Recently, the organization kicked off their VALORANT roster with their first recruit, Oscar “Mixwell” Cañellas Coloch. The four remaining players to complete the squad are yet to be confirmed However, the competitive nature of G2 Esports means it won’t be long till we see Carlos “ocelote” Rodríguez, the owner, kicking off negotiations with potential candidates to bring them on board. You have to take into consideration the organization’s constant desire to win everything they compete, so this silence might just be a VALORANT powerhouse in the making.
Cloud9 are the second organization on the list, and there is no denying that the name itself oozes championships. Since its inception in 2013, they have managed to dominate several competitive scenes, with the latest being a historic League of Legends’ LCS Spring Split 2020 title run. You can say Cloud9 has already started recruiting for their VALORANT squad, picking up former CS:GO pro, Tyson ‘TenZ’ Ngo.
C9 TenZ was one of the earliest people to ditch CS:GO in favor of Riot Games’ competitive tactical shooter, VALORANT. His words at the time of the announcement might have given away the organization’s plan to build around him a strong VALORANT squad capable of competing at the highest level. In a brief interview with Red Bull following his switch, he expressed his plans to compete professionally under Cloud9’s banner.
“My plan going forward is to assemble the best team that I think is possible relatively soon. I hope to see a pro scene similar to the League of Legends structure and compete at a world-class level.”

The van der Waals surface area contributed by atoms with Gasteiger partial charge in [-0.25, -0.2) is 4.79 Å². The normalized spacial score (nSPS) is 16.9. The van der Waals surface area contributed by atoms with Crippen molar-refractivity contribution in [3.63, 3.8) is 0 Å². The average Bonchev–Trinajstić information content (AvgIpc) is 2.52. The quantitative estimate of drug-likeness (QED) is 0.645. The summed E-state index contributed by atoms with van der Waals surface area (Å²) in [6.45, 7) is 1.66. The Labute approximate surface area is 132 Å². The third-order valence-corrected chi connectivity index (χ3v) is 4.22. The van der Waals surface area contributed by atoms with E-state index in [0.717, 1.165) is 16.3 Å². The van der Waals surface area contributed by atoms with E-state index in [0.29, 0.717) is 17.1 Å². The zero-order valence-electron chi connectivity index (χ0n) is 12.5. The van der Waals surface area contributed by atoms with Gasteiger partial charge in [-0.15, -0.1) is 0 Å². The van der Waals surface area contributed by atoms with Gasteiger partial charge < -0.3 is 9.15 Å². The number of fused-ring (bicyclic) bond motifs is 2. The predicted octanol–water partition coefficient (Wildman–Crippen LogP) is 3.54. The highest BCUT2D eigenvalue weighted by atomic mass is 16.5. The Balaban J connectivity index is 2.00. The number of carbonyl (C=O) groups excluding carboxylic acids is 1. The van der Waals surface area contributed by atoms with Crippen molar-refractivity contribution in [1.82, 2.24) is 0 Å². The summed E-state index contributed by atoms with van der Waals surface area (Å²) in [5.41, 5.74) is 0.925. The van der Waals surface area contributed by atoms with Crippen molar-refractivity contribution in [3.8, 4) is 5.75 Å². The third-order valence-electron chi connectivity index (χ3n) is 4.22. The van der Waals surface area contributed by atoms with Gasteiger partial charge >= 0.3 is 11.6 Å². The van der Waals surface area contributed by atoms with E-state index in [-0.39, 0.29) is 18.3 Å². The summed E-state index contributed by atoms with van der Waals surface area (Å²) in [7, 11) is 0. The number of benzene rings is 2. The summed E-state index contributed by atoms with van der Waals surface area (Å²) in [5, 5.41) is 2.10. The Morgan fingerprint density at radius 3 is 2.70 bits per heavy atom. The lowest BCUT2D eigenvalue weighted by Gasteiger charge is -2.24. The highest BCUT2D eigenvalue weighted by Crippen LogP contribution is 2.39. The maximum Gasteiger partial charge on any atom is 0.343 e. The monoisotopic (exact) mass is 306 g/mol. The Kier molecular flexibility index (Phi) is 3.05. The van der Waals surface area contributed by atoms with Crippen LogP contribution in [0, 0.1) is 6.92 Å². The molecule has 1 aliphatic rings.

It makes sense for Cloud9 to take a risk on building around TenZ, considering he was the first ever North American VALORANT player to reach the highest rank in the game’s competitive mode during its beta.
We already heard rumors around signing Nathan "leaf" Orf and Gage "Infinite" Green to C9, slowly shaping up VALORANT’S five-man roster. Do you believe Cloud9 is building a strong team that can compete domestically and internationally?
FNATIC is known for its prestigious history, and is one of the oldest esports organizations in the industry. It is a home for competitive teams in games like CS:GO, League of Legends, PUBG Mobile, and Rainbow Six Siege. Just to list some of their accomplishments, their CS:GO team managed to pick up three Global Offensive Majors over the years. In addition, the League of Legends team has lifted seven LEC trophies to date, equal with G2 Esports as the most decorated LEC team.